Ten propositions about digital technology later in life

Since last blogging here** I’ve been engaged in an exploration at socialreporters.net into how we can use digital technology later in life … with a focus on personal wellbeing.

The aim, on behalf of the Nominet Trust, was to identify where anyone developing projects or investing funds might best focus. There’s a summary here of the open process that that Drew Mackie, Steve Dale, John Popham and I used to develop a draft report and the 10 summary propositions below.

While the main aim of the exploration has been to develop a consensus to guide development and investment in the field, the open nature of the approach yielded a lot of insights into who is doing what in the field, and how more might be achieved. More on that in the next post.

Ten propositions about digital technology later in life.

1 Look at personal needs and interests as well as common motivations – one digital size won’t fit all. While there are general benefits at any time of life in using digital technology – whether for entertainment, shopping, learning, information – everyone has different priorities and these will be shaped by life experience and current circumstances. The best way to engage people is to start where they are, the particular interests they have developed, and the personal challenges they face.

2 Build on past experience with familiar technology as well as offering new devices – they may do the job. New devices can be challenging, and recent developments of familiar equipment may offer an easier route for some. Smart TVs and smartphones may provide what’s needed without learning to use a computer.

3 Consider the new life skills and access people will need as technology changes our world – using technology is ceasing to be optional. Public services are becoming digital by default, and new opportunities for employment require at least an email address. It will be important to make the use of digital technology as accessible and easy as possible – or encourage people to act as “proxies” in helping make the connection with the online world.

4 Turn the challenge of learning about technology into a new social opportunity – and make it fun. Learning how to use digital technology can challenging. It takes time, and having someone to help can be important. Loneliness and isolation are a big challenge for some later in life. By getting together so learning becomes a social experience we can achieve benefits on both fronts, and enjoy the experience as well.

5 See digital technology for later in life as a major market – co-designing with users could offer wider relevance. On the one hand people are living and remaining active longer, and on the other hand facing a wide range of health and social challenges for longer. This will provide a growing market among older people, and an opportunity to design and test technologies for relevance and usability with any users than have diverse interests and capabilities.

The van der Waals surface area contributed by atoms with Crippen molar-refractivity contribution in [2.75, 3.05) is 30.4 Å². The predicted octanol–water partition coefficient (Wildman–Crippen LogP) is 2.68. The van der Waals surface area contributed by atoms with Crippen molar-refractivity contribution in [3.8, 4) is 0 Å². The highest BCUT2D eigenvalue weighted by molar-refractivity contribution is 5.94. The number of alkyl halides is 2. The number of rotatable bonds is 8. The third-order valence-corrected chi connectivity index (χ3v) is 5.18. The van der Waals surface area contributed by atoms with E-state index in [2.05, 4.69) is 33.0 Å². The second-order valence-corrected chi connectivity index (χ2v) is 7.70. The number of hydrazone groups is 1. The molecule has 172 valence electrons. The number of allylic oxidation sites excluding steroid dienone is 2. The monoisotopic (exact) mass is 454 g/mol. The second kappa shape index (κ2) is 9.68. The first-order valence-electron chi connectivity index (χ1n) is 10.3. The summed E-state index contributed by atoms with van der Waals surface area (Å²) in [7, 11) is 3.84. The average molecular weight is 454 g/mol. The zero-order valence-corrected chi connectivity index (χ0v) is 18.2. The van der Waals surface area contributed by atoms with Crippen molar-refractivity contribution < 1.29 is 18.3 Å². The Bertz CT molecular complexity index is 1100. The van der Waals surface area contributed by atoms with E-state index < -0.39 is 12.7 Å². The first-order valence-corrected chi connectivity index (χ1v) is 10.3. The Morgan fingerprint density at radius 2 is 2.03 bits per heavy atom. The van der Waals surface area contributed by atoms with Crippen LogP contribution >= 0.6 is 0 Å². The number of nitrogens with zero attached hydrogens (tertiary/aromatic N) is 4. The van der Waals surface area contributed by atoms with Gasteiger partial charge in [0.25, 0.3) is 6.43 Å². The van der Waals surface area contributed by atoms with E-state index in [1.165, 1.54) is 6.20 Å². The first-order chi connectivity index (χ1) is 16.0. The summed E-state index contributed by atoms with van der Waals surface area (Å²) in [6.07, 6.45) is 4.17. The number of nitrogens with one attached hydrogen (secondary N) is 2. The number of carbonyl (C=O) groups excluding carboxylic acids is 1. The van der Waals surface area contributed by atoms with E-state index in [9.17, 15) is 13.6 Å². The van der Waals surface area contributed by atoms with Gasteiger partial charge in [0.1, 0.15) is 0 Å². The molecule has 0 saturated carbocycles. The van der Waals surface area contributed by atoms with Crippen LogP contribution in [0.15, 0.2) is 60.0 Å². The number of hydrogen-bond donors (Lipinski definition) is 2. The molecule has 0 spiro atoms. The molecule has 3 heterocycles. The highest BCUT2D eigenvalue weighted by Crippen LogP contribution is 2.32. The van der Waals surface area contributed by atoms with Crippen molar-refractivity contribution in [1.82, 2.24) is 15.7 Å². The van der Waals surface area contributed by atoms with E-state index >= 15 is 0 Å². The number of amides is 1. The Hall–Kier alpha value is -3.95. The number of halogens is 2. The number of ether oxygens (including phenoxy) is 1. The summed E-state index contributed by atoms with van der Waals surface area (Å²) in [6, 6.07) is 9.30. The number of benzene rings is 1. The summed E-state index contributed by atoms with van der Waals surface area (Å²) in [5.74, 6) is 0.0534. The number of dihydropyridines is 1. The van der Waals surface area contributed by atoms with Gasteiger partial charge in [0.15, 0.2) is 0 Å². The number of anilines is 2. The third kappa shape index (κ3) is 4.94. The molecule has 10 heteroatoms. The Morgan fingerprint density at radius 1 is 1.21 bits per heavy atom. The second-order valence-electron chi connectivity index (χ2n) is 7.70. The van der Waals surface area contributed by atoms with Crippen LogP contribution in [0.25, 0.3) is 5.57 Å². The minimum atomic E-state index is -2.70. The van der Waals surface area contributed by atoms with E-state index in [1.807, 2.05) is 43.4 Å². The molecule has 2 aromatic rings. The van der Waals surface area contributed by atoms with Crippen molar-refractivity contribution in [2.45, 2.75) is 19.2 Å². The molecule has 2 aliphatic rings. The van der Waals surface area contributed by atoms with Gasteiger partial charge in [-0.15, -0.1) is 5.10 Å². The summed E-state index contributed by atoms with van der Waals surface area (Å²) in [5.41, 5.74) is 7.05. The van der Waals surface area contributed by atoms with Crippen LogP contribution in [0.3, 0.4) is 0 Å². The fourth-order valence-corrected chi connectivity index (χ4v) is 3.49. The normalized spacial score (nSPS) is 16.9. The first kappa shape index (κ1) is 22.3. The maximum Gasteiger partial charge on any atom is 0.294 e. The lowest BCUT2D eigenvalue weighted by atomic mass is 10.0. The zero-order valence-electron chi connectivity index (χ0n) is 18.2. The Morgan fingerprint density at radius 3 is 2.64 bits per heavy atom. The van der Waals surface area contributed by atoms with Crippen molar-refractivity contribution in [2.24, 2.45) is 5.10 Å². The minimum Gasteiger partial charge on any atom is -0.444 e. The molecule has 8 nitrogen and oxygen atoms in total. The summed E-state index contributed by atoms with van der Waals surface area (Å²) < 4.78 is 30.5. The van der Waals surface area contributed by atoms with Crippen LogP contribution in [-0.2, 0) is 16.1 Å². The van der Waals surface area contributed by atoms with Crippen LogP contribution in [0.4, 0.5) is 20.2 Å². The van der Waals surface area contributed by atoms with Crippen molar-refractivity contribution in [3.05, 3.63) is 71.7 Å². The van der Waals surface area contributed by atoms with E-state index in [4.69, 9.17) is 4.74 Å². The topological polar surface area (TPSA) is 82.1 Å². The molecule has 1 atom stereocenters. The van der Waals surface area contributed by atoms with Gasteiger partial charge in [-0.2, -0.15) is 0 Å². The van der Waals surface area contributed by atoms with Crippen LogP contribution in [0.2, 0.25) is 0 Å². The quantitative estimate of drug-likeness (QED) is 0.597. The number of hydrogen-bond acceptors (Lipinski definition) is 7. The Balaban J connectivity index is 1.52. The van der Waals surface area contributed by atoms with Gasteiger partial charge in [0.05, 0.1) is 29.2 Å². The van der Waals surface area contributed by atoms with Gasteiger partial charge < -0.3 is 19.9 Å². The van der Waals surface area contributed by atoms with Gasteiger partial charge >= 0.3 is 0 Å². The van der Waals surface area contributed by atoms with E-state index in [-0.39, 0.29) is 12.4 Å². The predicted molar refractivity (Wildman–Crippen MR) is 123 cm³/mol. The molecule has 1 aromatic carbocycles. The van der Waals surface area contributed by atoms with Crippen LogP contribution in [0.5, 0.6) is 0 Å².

6 Address social isolation and other challenges through a blend of online and offline – they don’t need to be different worlds. Digital technology can enable virtual friendships that lead to meetings, support social learning, and underpin projects for new forms of sharing both on the physical world and online. The greatest benefits may come from blending face-to-face and online activities.

7 Enable carers and care services – both for direct use of technology and to act as proxies.More could be achieved by integrating digital technology into services, and supporting carers in their use of technology. This will be increasingly important as older people who are not connected may require “proxy” helpers to use online public services.

8 Use digital technologies to enhance existing connections of family and friends – and help each other learn. Free video calls, photo-sharing, email, texting and the use of social networking sites are part of day-to-day communications with family and friends for many people later in life. Family members can help each other learn about digital technologies.

9 Value the role that older people may have in acting as digital technology champions – and providing long term support. Older people know the challenges of using technology later in life, and may be best at providing the continuing support needed for its adoption. Demonstrations and short courses are seldom enough.

10 Look for ideas among those providing digital training and support – and help them realise them. Those working directly with users of digital technology will have insights into what works, and where development would be valuable. With some support they could turn ideas into projects.

** Why the big gap in blogging here? I’m not sure … I just ran out of enthusiasm for the rather unfocussed reporting I had been doing. These days it is difficult to get much commenting on blogs, because there are so many places for conversation, so posts don’t usually yield much feedback. Tweets notifying posts may get retweeted (and thanks for that) but does it make much difference for the time spend in writing? The idea of collaborative, open explorations at socialreporters.net (one for Big Lottery Fund, two for Nominet Trust) has been more rewarding … not least because it yields a fee!

However, as I’ll explain in the next post explorations for clients do have some necessary constraints, and it is useful to have somewhere to fly some personal opinions. So I’m hoping to regain momentum here.

One comment

  • May 8, 2013 - 2:18 pm | Permalink

    Hi David,

    I was referred to this post by my colleague – really enjoyed reading this piece.

    Your recommended propositions serve as great reminders to all that we must always be human/user-centric in order to capture the greatest value in any idea/rollout.

    Thanks again – I look forward to reading your future posts!

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